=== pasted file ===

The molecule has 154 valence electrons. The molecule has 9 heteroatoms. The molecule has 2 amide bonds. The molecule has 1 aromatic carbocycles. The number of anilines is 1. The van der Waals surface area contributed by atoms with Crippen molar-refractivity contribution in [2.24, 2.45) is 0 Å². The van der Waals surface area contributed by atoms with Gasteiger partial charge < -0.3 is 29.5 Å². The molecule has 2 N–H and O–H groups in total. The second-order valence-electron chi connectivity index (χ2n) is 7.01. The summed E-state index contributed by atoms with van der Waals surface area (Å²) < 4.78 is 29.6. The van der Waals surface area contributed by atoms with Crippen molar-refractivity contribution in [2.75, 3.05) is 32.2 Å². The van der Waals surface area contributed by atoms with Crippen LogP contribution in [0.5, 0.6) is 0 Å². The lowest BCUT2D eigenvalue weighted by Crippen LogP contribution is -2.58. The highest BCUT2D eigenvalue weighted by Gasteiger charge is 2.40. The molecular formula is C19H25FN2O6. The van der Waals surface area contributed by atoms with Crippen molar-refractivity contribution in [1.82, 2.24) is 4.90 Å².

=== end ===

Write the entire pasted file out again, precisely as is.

The molecule has 154 valence electrons. The molecule has 9 heteroatoms. The molecule has 2 amide bonds. The molecule has 1 aromatic carbocycles. The number of anilines is 1. The van der Waals surface area contributed by atoms with Crippen molar-refractivity contribution in [2.24, 2.45) is 0 Å². The van der Waals surface area contributed by atoms with Gasteiger partial charge < -0.3 is 29.5 Å². The molecule has 2 N–H and O–H groups in total. The second-order valence-electron chi connectivity index (χ2n) is 7.01. The summed E-state index contributed by atoms with van der Waals surface area (Å²) < 4.78 is 29.6. The van der Waals surface area contributed by atoms with Crippen molar-refractivity contribution in [2.75, 3.05) is 32.2 Å². The van der Waals surface area contributed by atoms with Crippen LogP contribution in [0.5, 0.6) is 0 Å². The lowest BCUT2D eigenvalue weighted by Crippen LogP contribution is -2.58. The highest BCUT2D eigenvalue weighted by Gasteiger charge is 2.40. The molecular formula is C19H25FN2O6. The van der Waals surface area contributed by atoms with Crippen molar-refractivity contribution in [1.82, 2.24) is 4.90 Å².